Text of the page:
Without trying to sway the discussion, because I do think it's a great question to address.  There are some solutions that are just cut and dry, which typically are most commonly asked questions and largely what your casual customers are going to look for.  I think there is absolutely a place for that in most communities to help drive customers to self-service and self-troubleshoot.

The other solutions as your SME's put it are context-dependent or partial solutions in which the context of the discussion benefits the user.  It grants them the opportunity to provide more details to the discussion to better shape the solution or approaches to solve the stated problem.

I'm intrigued to hear more about your experiment to reduce the visibility of solutions and see what impact that has on spurring better discussion, encouraging members to read more of the topic, and other potential benefits.

Larry Imgrund
Product Manager - Communities
Khoros

For a home improvement community where there is no one answer to a question, it wasn't exactly right for our community either. But we felt it still served a purpose of elevating discussions that had strong advice shared. So we simply renamed it "Most Helpful". 

Jason

 

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Expert

@LarryIyou're absolutely right that sometimes there's a cut-and-dry answer - even in our community.  The Solution module is definitely proper for this.

@JasonHillAgreed that elevation is important.  You may be on to something with the "most helpful' term substitution.  Did you apply this to discussions at the topics level?  (as in... from a list of topics, you see a flag that indicates the discussion is particularly helpful?)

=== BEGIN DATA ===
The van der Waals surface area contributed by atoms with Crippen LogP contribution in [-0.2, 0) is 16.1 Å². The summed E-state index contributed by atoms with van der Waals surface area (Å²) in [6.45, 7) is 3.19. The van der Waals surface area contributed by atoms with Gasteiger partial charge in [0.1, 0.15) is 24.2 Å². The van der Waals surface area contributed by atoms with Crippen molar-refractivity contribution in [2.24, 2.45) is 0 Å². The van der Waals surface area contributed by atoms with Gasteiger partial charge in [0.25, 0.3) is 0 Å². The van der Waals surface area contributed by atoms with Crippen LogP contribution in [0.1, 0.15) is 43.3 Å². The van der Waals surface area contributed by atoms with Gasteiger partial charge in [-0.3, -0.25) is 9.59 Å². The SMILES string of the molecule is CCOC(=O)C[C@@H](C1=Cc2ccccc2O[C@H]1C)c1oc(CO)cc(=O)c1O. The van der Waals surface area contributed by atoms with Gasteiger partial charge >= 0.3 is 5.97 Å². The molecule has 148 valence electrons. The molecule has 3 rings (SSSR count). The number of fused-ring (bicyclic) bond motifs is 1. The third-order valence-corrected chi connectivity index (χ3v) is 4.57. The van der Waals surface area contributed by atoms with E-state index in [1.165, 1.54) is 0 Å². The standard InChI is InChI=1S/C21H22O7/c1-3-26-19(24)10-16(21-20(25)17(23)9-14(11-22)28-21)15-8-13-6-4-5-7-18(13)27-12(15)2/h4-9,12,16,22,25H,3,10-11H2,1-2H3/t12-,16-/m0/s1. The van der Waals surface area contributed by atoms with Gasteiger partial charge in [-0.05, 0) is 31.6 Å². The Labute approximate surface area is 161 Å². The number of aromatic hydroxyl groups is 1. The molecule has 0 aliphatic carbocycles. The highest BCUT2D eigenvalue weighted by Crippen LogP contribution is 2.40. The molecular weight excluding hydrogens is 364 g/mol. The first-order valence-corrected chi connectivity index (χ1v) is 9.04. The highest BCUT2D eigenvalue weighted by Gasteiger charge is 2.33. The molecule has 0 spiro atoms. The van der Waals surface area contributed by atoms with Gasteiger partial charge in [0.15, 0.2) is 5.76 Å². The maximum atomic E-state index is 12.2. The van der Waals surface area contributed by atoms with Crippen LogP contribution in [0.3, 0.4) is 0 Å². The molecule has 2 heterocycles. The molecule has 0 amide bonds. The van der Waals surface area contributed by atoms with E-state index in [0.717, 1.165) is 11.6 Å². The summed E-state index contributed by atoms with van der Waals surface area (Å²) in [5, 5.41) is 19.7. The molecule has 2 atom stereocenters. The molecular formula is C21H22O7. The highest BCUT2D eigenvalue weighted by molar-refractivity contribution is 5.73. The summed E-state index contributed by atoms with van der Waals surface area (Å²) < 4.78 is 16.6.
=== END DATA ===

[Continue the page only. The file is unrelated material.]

If so, that is an interesting approach - probably better than my plan of removing the indicator from the topic lists altogether. 

^^^^

Your idea got my mind spinning about maybe turning the Solutions component into a "star sticker" system (need to think of new terminology to avoid it appearing as Amazon ratings:)  But remember these foil star stickers? 

foil-star-sticker.jpg

  • "Accept as Solution" becomes "Give a Star Sticker"
  • Who can give a star sticker?  OP, SME's, SuperUsers, Mods
  • Topics List:  note the # of star stickers that exist within that topic  (7 ️'s)
  • Hover text:  "Star stickers indicate replies that have been deemed helpful by the OP, SME's, and SuperUsers."

Still brainstorming.  There's gotta be a better icon than a star sticker.  And maybe a better approach altogether.  Hmm......

 

 

 

 

 

@keithkelly,

We have a card-based format at browsing (topics) level (as we are a very visual community) and there's no indication at that level that a post has a solution. Maybe we should do that. We definitely have the tick featured when you are searching - that is a more traditional topic list view.

Jason

 

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Director

Wow, what a story, @keithkelly😃

I agree with what Jason wrote above - that in some communities, the "accepted solution" feature may make less sense than in others. I like the idea of renaming the "accepted solution" to "most helpful" or something similar. Even in highly technical, expert communities, some discussions don't end up with the best solution. Many times, they end up with workarounds and in such a case "most helpful" sound like a great compromise 🙂

Great discussion here! 🙂

Karolina